Cookies on this website

We use cookies to ensure that we give you the best experience on our website. If you click 'Accept all cookies' we'll assume that you are happy to receive all cookies and you won't see this message again. If you click 'Reject all non-essential cookies' only necessary cookies providing core functionality such as security, network management, and accessibility will be enabled. Click 'Find out more' for information on how to change your cookie settings.

A study has confirmed that a new form of casting offers an alternative to invasive surgery in older people who have unstable ankle fractures.

The study comparing initial treatment with close contact casting (CCC) and the usual open reduction and internal fixation (ORIF) surgery was conducted by researchers at the University of Oxford’s Nuffield Department of Orthopaedics, Rheumatology and Musculoskeletal Sciences (NDORMS) and funded by the National Institute of Health Research (NIHR) Oxford Biomedical Centre (BRC).

The study, published today (27 March) in JAMA: The Journal of the American Medical Association, was a follow-up to a randomised clinical trial involving 620 participants from 24 NHS hospitals, whose results were published in October 2016.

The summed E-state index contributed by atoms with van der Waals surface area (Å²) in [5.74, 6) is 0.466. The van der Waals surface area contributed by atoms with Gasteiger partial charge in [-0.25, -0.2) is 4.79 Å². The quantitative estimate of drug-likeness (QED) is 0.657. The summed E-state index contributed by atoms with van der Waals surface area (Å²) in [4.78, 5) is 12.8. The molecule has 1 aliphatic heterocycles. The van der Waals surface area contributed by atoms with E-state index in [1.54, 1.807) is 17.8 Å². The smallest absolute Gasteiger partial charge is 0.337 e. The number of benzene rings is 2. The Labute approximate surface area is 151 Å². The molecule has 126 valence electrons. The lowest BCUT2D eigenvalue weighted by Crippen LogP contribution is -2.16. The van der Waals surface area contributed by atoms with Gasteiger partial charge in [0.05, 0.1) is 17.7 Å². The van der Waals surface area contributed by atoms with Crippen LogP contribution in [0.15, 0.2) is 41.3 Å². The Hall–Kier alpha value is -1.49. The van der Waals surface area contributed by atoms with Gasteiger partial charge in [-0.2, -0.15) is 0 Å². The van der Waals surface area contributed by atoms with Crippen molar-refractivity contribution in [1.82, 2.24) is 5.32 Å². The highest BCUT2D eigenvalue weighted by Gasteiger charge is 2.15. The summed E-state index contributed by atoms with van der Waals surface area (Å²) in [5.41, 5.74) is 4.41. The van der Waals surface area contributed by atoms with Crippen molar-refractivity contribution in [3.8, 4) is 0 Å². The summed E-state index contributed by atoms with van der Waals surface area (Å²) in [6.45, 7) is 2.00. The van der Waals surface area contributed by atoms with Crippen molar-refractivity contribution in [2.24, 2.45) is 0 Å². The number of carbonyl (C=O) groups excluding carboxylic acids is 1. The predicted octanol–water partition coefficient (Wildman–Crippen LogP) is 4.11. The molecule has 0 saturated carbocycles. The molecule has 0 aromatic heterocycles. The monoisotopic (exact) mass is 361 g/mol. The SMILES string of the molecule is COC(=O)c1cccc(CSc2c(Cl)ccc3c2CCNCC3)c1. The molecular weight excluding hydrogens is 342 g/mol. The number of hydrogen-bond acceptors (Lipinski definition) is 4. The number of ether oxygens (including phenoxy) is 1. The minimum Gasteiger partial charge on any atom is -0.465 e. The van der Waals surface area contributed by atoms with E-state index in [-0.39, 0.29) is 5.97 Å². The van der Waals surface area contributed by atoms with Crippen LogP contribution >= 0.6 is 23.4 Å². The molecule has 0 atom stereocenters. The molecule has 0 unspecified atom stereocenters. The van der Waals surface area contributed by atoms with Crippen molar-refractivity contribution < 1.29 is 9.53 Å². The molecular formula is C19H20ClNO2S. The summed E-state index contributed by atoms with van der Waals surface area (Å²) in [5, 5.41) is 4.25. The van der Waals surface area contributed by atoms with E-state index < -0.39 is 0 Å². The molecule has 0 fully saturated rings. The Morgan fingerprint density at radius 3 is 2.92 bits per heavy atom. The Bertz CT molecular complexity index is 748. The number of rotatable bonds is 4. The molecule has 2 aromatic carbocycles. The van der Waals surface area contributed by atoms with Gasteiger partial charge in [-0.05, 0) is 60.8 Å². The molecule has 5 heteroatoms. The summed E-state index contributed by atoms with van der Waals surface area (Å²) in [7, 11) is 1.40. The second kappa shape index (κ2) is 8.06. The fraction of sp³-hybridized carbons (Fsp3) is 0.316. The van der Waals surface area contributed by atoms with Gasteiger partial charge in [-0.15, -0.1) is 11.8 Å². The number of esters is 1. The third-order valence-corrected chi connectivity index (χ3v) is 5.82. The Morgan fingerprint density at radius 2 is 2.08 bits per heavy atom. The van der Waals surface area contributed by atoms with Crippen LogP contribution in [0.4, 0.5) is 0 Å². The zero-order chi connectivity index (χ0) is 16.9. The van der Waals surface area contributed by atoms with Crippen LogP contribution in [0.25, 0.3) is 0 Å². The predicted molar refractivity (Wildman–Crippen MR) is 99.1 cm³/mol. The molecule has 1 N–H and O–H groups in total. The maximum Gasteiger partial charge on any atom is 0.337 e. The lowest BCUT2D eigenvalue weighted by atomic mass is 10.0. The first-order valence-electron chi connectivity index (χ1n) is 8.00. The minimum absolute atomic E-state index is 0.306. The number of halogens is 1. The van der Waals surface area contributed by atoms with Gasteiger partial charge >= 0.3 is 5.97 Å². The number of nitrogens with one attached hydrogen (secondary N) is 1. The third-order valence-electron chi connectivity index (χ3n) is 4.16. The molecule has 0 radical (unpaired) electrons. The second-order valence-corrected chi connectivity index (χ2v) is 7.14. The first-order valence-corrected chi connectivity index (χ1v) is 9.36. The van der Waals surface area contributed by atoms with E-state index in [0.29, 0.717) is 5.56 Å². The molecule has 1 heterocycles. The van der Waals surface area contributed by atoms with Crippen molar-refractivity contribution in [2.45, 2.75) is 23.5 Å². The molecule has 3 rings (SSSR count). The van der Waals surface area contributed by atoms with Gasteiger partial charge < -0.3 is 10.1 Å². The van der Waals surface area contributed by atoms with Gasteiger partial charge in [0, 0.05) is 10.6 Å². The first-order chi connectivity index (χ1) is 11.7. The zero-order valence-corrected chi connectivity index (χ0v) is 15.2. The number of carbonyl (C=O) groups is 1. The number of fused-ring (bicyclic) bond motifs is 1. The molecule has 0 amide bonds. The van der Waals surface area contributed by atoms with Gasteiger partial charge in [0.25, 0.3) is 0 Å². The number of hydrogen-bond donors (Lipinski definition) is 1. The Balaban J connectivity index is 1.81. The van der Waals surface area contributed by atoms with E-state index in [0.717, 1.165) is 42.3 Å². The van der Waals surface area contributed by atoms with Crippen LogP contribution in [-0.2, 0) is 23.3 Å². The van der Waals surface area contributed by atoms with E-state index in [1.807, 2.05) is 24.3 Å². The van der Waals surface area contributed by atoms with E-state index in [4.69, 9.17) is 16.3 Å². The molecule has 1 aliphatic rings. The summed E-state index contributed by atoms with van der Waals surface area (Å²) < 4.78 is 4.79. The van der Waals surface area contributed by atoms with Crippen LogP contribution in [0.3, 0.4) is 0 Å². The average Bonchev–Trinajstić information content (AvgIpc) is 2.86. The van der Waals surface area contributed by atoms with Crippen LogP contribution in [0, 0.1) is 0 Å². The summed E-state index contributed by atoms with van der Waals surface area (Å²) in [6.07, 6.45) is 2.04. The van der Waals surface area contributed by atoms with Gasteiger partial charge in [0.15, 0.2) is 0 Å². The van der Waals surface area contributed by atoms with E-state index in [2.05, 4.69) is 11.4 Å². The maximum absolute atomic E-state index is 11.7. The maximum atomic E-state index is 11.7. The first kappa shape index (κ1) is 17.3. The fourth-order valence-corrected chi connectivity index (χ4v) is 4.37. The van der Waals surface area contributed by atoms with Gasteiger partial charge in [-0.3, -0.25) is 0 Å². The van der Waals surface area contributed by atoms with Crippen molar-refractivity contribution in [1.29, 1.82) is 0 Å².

That trial, led by Professor Keith Willett, found that ankle function at six months was similar in those who had CCC and those who underwent surgery. People who had a cast were less likely to have infections or wound problems than those who had surgery.

However, one in five people in the casting group had to have surgery later because their fracture was not healing in the right position. There was more abnormal healing of the fracture seen on radiographs (malunion) in the casting group (15 per cent, compared to 3 per cent for surgery).

Over six months close contact casting was around £650 cheaper than surgery, and was very likely to be cost effective at current NHS thresholds.

This follow-up study was conducted to determine if the equivalence found in the original study persisted after three years.

Dr David Keene, NIHR Postdoctoral Research Fellow and NDORMS Research Fellow in Trauma Rehabilitation, who led the study, said: “After three years, we found that equivalence in function between close contact casting and immediate surgery was maintained.”

He said that for the people whose fractures were not healing in the correct position at six months, ankle function at three years was poorer whether treated by casting or surgery.

“These longer-term outcomes will help surgeons and patients to make informed decisions about the right course of action for them,” Dr Keene explained. “Our findings indicate that treatment of ankle fractures in older adults should focus on obtaining and maintaining a reduction until union, by the most conservative means possible.”

The CCC, a lower-leg cast, was developed by Professor Keith Willett and Robert Handley with the aim of offering an alternative to surgery, the usual method of treating unstable ankle injuries. The surgery aligns and holds the bones in position with metal screws and/or plates during healing. In older adults surgery outcomes are uncertain because of the frailty of bone and skin.